What if two parties wish to renew a contract at expiry? They can of course close the first contract and reopen another one. This however incurs fees for each of the broadcasted transactions. Instead they can use a DLC channel (the folks at ItchySats have written in greater details about this here). A DLC channel enables parties to renew a contract, settle it ahead of its maturity date, and of course to close it on-chain once they want to recover their funds. A simple way would be to make CETs revocable. Unfortunately, this causes an issue when renewing a contract. Once one of the parties has revoked the previous CETs, they cannot prevent their counter party from still being able to use them. This means the counter party has the opportunity to close either the previous contract or the new one, while the party that first revoked the CETs has no choice but to wait for the new contract maturity to close (as they need to wait for the oracle to release the attestation to be able to broadcast a CET). This gives an unfair advantage to one of the parties. To solve this problem, we introduce a buffer transaction, which spends the funding output and outputs the same value (minus fee), which is used as input by the CETs. Then when renewing a contract, if one of the parties doesn’t revoke the previous contract in a timely manner, the other party can broadcast the buffer transaction for the new contract and prevent the malicious (or malfunctioning) party from closing the channel with the previous contract. With this construction, it is enough to make the buffer transaction revocable for revoking a contract.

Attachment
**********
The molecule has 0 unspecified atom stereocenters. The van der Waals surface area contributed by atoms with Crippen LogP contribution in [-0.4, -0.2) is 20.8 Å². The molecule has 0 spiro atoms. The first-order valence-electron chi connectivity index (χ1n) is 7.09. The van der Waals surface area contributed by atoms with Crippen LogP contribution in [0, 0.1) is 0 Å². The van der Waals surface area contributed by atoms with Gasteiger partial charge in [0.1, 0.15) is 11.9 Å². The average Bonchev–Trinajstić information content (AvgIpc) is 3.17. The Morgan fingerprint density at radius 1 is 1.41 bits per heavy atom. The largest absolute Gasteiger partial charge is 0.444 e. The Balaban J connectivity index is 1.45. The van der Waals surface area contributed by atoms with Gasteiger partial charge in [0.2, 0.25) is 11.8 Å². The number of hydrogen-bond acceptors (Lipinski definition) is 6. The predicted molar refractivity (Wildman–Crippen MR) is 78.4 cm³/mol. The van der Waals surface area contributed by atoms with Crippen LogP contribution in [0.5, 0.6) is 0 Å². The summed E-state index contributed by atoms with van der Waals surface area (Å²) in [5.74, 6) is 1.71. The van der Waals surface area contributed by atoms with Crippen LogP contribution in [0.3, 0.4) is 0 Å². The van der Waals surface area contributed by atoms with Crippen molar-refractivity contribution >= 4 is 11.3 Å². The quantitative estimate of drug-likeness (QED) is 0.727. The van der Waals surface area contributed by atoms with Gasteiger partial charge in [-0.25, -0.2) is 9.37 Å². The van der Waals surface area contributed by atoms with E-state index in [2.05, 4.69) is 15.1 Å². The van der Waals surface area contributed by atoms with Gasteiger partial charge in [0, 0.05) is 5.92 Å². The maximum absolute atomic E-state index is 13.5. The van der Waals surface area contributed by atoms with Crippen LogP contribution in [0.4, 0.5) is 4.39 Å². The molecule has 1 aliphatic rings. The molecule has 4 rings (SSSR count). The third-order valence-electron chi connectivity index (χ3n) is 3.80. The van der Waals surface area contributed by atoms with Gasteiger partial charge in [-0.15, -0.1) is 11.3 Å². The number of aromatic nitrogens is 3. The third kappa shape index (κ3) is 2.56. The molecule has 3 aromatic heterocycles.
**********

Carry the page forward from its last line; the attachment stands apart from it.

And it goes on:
So how do we revoke the buffer transaction? One way would be to use the same approach used in Lightning, with each party holding a different version of the buffer transaction. Fortunately, a better solution exists (that was originally proposed in this paper). It once again relies on adaptor signatures, but in a different way than how a regular DLC makes use of them. Each party uses three sets of key pairs. The first one is the funding key, used by each party in the 2 of 2 script of the funding output. The second one is the revocation key, which gets revealed when a contract is revoked. Finally, the third one is the publishing key. These three keys are used in the buffer transaction output scripts, which can be spent in three different ways (we use Alice and Bob to make things easier):
- With signatures from Alice and Bob funding keys (using one of the CET transaction, which as before can only be used with knowledge of the oracle attestation for the event outcome),
- With a signature from Alice funding key, and signatures from Bob publish and revocation keys,
- With a signature from Bob funding key, and signatures from Alice publish and revocation keys.